Consequences of Desire Essay

Consequences of Desire Essay

Length: 940 words (2.7 double-spaced pages)

Rating: Better Essays

Open Document

Essay Preview

I truly believe that every single person in the world has a purpose in life. God created each and every one of us for a reason. Whether we know it or not our life is planned and we follow a path throughout our life. In this path, we have the option to make good decisions or bad decisions. In order to achieve salvation and enter a virtuous after life we had to do deeds that had a positive impact on other people. In order to do this though, one must have the self-discipline and devotion to God. There are many obstacles that can get in the way of achieving this goal and the main one is our desires. Desire is a strong feeling of something we want or wish to have. Our desire negatively impacts our life because it detaches our body both physically and emotionally from our mind which then influences us to make morally wrong decisions.
In The Book of Job, one of the main themes is desire, more specifically the desire to know the actuality. Job is a wealthy man living in a land of Uz with his family minding his own business. He is a very religious man and usually strives to do what he believes is morally right. Satan one day challenges God that Job will lose his faith in him if he allows Satan to torture Job. God accepts the challenge and Job greatly suffers. Job at the beginning of the story had no desires or intentions at all, but as his condition gets worse and worse. Job mindset about God and his belief begins to shift. At this point in the story desire starts to play a key role in Job’s life. Desire is shown in Job when he demands answers from God and why God is putting him through all of this. The idea of questioning God terrifies Job but his desire for an answer ultimately overshadows his fear of questioning God, “Here is my desire...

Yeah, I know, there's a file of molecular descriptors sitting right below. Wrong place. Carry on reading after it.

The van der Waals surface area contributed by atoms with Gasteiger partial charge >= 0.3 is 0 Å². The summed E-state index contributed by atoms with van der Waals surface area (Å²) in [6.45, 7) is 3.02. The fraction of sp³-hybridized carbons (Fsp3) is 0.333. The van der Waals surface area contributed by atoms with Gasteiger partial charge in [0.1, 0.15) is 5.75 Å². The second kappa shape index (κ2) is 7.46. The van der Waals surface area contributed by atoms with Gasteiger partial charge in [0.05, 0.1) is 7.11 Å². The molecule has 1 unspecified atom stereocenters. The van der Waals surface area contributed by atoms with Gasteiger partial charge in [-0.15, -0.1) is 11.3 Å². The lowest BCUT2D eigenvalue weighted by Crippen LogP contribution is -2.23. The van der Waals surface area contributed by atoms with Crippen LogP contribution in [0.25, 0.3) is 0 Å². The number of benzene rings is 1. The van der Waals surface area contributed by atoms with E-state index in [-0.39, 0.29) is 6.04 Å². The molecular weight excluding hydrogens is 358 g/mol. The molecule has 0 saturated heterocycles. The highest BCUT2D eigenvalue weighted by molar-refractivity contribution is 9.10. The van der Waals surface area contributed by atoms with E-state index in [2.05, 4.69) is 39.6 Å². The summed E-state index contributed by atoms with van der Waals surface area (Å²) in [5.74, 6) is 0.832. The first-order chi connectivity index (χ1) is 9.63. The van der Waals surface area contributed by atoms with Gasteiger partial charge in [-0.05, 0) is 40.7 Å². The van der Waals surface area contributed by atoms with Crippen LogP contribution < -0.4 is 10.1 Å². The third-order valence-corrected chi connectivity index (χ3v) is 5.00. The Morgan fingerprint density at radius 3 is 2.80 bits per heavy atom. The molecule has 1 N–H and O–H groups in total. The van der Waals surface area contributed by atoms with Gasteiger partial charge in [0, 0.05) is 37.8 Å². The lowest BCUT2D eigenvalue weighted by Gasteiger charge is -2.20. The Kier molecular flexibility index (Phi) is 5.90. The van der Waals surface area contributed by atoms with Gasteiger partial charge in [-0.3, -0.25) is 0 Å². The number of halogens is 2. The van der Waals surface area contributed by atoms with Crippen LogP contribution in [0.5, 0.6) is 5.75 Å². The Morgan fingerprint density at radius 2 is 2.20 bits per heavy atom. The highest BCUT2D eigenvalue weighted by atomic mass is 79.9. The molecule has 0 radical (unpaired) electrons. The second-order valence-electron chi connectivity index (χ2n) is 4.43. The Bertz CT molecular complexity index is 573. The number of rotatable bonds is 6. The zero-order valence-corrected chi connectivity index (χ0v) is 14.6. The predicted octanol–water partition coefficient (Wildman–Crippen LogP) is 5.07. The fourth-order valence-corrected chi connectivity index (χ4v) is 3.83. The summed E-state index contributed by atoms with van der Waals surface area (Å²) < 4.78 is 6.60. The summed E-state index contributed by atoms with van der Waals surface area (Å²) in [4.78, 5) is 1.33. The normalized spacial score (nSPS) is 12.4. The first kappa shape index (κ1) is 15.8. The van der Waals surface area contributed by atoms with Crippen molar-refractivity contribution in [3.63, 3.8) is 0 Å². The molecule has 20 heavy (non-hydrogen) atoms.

... middle of paper ...


...es us how to free our minds from these negative desires. In order to free our bodies from karma attached to us. We have to realize the purpose of our lives and what we have to do in order to please God. Finally, in the Book of Job, Job eventually lets his desire take over his mind and turn down his trust in God. Desire is a feeling that’s naturally in human beings and if an individual can rid themselves of the negative desires. It will ultimately benefit that individual but in the Book of Job, The Letter of Abelard and Heloise, and The Bhagavad-Gita. Desire is presented not only as a bad thing but a desire can ultimately ruin our life.



Works Cited

Levitan, William. Abelard and Heloise. Indianapolis: Hackett, 2007. Print.
Mascaró, Juan. The Bhagavad Gita. Baltimore: Penguin, 1962. Print.
Scheindlin, Raymond P. The Book of Job. New York: W.W. Norton, 1998. Print.

Need Writing Help?

Get feedback on grammar, clarity, concision and logic instantly.

Check your paper »

The Role of Alcohol in A Streetcar Named Desire Essay

- I was so drunk last night that I cheated on my girlfriend, but I don’t remember it, so does it count. People instinctively try to place blame on anything but themselves, and alcohol presents itself as the perfect escape route for a guilty conscience. People often find themselves making impulsive decisions more frequently while under the influence of alcohol. However, how much poor behavior can alcohol excuse before a person must accept the consequences for their own actions. Tennessee Williams delves into the theme of alcohol dependence throughout his play, A Streetcar Named Desire....   [tags: A Streetcar Named Desire Essays]

Better Essays
1672 words (4.8 pages)

A Streetcar Named Desire, by Tennessee Williams Essay

- “All the characters in “A Streetcar Named Desire” are to some extent living an unreal existence”. Agree or disagree with this statement about the characters and be sure to use quotes to support your comments. Not all the characters in “A Streetcar Named Desire” are living an unreal existence, however some are, in particular Blanche, Stella and Stanley. Blanch to some extent is living in her own fantasy world plagued with delusions and outbursts. It is quite obvious that she is living an illusion....   [tags: A Streetcar Named Desire Essays]

Free Essays
1106 words (3.2 pages)

Essay on Gender Roles in A Streetcar Named Desire

- Within Tennessee Williams's story about love and abuse within marriage and challenging familial ties, there lie three very different characters that all see the world in vastly different ways. These members of a family that operate completely outside of our generation’s norms, are constantly unsure of themselves and their station within the binary not only of their familial unit, but within the gender binary that is established for them to follow. Throughout the story of the strange family, each character goes through a different arch that changes them irrevocably whether it is able to be perceived or not by those around them....   [tags: A Streetcar Named Desire Essays]

Better Essays
1903 words (5.4 pages)

Degeneration of Women in The Great Gatsby and A Streetcar Named Desire Essay